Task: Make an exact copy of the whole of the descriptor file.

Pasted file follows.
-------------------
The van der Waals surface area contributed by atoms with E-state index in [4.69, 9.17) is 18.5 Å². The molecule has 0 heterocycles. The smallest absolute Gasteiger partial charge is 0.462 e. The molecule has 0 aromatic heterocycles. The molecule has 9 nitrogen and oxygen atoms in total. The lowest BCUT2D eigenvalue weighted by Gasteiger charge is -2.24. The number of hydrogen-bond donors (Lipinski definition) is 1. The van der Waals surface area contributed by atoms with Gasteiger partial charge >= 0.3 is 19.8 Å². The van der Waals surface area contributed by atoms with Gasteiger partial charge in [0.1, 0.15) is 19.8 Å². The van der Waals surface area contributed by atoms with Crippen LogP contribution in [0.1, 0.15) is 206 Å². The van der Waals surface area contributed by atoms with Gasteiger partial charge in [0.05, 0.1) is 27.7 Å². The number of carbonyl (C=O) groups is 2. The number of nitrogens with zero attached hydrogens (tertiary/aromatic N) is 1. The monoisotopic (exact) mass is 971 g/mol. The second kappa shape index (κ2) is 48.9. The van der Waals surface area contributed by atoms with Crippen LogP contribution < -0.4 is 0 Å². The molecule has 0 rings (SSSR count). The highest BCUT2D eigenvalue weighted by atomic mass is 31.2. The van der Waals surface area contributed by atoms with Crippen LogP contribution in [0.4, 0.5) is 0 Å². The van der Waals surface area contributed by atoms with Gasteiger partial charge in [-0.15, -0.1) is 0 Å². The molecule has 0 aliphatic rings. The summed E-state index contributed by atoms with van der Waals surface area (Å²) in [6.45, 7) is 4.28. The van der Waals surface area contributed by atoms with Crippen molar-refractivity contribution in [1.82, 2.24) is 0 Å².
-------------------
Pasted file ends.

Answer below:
The van der Waals surface area contributed by atoms with E-state index in [4.69, 9.17) is 18.5 Å². The molecule has 0 heterocycles. The smallest absolute Gasteiger partial charge is 0.462 e. The molecule has 0 aromatic heterocycles. The molecule has 9 nitrogen and oxygen atoms in total. The lowest BCUT2D eigenvalue weighted by Gasteiger charge is -2.24. The number of hydrogen-bond donors (Lipinski definition) is 1. The van der Waals surface area contributed by atoms with Gasteiger partial charge >= 0.3 is 19.8 Å². The van der Waals surface area contributed by atoms with Gasteiger partial charge in [0.1, 0.15) is 19.8 Å². The van der Waals surface area contributed by atoms with Crippen LogP contribution in [0.1, 0.15) is 206 Å². The van der Waals surface area contributed by atoms with Gasteiger partial charge in [0.05, 0.1) is 27.7 Å². The number of carbonyl (C=O) groups is 2. The number of nitrogens with zero attached hydrogens (tertiary/aromatic N) is 1. The monoisotopic (exact) mass is 971 g/mol. The second kappa shape index (κ2) is 48.9. The van der Waals surface area contributed by atoms with Crippen LogP contribution < -0.4 is 0 Å². The molecule has 0 rings (SSSR count). The highest BCUT2D eigenvalue weighted by atomic mass is 31.2. The van der Waals surface area contributed by atoms with Crippen LogP contribution in [0.4, 0.5) is 0 Å². The van der Waals surface area contributed by atoms with Gasteiger partial charge in [-0.15, -0.1) is 0 Å². The molecule has 0 aliphatic rings. The summed E-state index contributed by atoms with van der Waals surface area (Å²) in [6.45, 7) is 4.28. The van der Waals surface area contributed by atoms with Crippen molar-refractivity contribution in [1.82, 2.24) is 0 Å².